Data collected from 500 people throughout Brazil about how they use the internet for nutrition and healthy eating information showed that specialized sites were the second most accessed source, with 41%. Survey respondents also used magazines (38%), Instagram (32%), and blogs (31%).
The survey’s results were published in the June edition of the BIO Magazine, a specialized publication from Nestlé that is directed at nutritionists.
“One of the most relevant topics that the research has addressed - and which has been the focus of debates, stories and countless discussions on the internet and day to day - is about how people filter information disseminated through the internet, specifically on social networks,” stated Nestlé Brazil.
“The survey shows that 46% of respondents said that they always check the sources and veracity of news about food in the networks; 45% checked at times and 9% said they never checked.”
The most trusted source of information – the one with the highest level of confidence – were blogs by health professionals, followed by reports published in newspapers, magazines, websites, TV and radio.
Drilling down into the subject, the survey also revealed that the source of the information depended on the specific health goal, with 32% of respondent saying they sought out nutritionists when it came to information about diet and weight loss, followed by specialized sites (16%) and physicians (15%).
A similar result was observed for infant food, with nutritionists again the main source of information (21%), followed by specialized sites (19%) and doctor (18%). However, Mauro Fisberg, coordinator of the Feeding Difficulties Center at the Pensi Institute / Sabará Children's Hospital in Sao Paulo, expressed concern for the 10% of participants who listed social networks and bloggers / youtubers to learn about infant nutrition.
He asked if these people have scientific support for their claims. “Especially in these cases, a lot of damage is caused the spread of restrictive diets,” he said. “Lay people proclaim intense restriction of gluten, meat, milk, and for everyone. This turns out to be a public health problem. Anemia, for example, is an emergency national.”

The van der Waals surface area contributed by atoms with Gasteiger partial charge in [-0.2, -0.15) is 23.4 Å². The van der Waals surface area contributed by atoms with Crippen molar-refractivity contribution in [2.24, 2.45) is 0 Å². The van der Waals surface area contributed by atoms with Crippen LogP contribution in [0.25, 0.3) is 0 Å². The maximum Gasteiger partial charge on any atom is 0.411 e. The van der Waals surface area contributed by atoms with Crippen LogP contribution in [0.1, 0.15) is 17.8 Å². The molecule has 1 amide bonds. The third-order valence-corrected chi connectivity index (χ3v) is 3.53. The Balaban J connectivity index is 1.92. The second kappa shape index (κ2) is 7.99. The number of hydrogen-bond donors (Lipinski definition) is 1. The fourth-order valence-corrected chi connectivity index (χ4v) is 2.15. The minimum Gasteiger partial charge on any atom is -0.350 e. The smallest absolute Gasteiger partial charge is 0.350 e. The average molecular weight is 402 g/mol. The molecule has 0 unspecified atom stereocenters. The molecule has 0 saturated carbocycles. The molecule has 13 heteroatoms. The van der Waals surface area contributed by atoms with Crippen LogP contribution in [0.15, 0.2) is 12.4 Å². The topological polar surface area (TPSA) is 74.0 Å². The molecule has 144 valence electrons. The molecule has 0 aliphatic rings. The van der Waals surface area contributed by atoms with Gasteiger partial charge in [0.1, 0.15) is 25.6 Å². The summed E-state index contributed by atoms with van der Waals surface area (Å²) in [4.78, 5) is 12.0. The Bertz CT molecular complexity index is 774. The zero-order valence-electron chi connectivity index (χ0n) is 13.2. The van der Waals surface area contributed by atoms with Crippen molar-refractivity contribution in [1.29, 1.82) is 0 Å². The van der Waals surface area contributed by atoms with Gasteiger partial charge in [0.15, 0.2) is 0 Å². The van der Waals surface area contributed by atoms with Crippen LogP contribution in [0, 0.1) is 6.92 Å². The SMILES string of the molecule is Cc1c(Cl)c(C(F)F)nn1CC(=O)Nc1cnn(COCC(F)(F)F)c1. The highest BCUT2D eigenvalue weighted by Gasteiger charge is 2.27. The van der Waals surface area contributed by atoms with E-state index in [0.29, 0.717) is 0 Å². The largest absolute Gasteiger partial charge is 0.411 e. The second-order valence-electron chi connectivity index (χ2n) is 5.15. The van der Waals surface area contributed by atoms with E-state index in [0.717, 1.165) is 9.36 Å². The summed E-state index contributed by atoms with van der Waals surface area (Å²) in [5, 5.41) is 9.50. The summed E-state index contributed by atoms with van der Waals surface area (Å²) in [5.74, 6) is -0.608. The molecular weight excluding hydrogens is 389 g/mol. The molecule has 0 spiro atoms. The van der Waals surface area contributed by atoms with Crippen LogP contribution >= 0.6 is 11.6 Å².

The survey also asked the respondents to rate their level of concern regarding healthy eating, with 42% of people saying they were somewhat preoccupied, with 44% saying they were “concerned” and 14% “worried”.
Communicating with nutritionists
A spokesperson for Nestlé told FoodNavigator-LATAM that they ran the survey because it is important for Nestlé to understand not only market trends but also the consumer behaviour, in order to contribute to providing better information about nutrition and helping people making healthier choices.
“One of the communication channels of Nestlé that brings information based on surveys is BIO magazine,” they explained. “The publication is focused on nutrition professionals so they have access to important data on people's nutritional choices. It is also important to remark: to achieve the company's 2030 ambition (to help 50 million children live healthier lives), Nestlé addresses under-nutrition through micronutrient fortification.
“Every day, our brand communications reach billions of individuals and families,” added the spokesperson. “This presents an opportunity for us to help making a positive impact on people’s lives by inspiring them to adopt healthier ways of living.
“Those are initiatives that shows how the company is always in contact with its consumers, as Nestlé takes seriously its responsibility to promote its products truthfully and reliably, enabling people to make informed decisions about their nutrition.”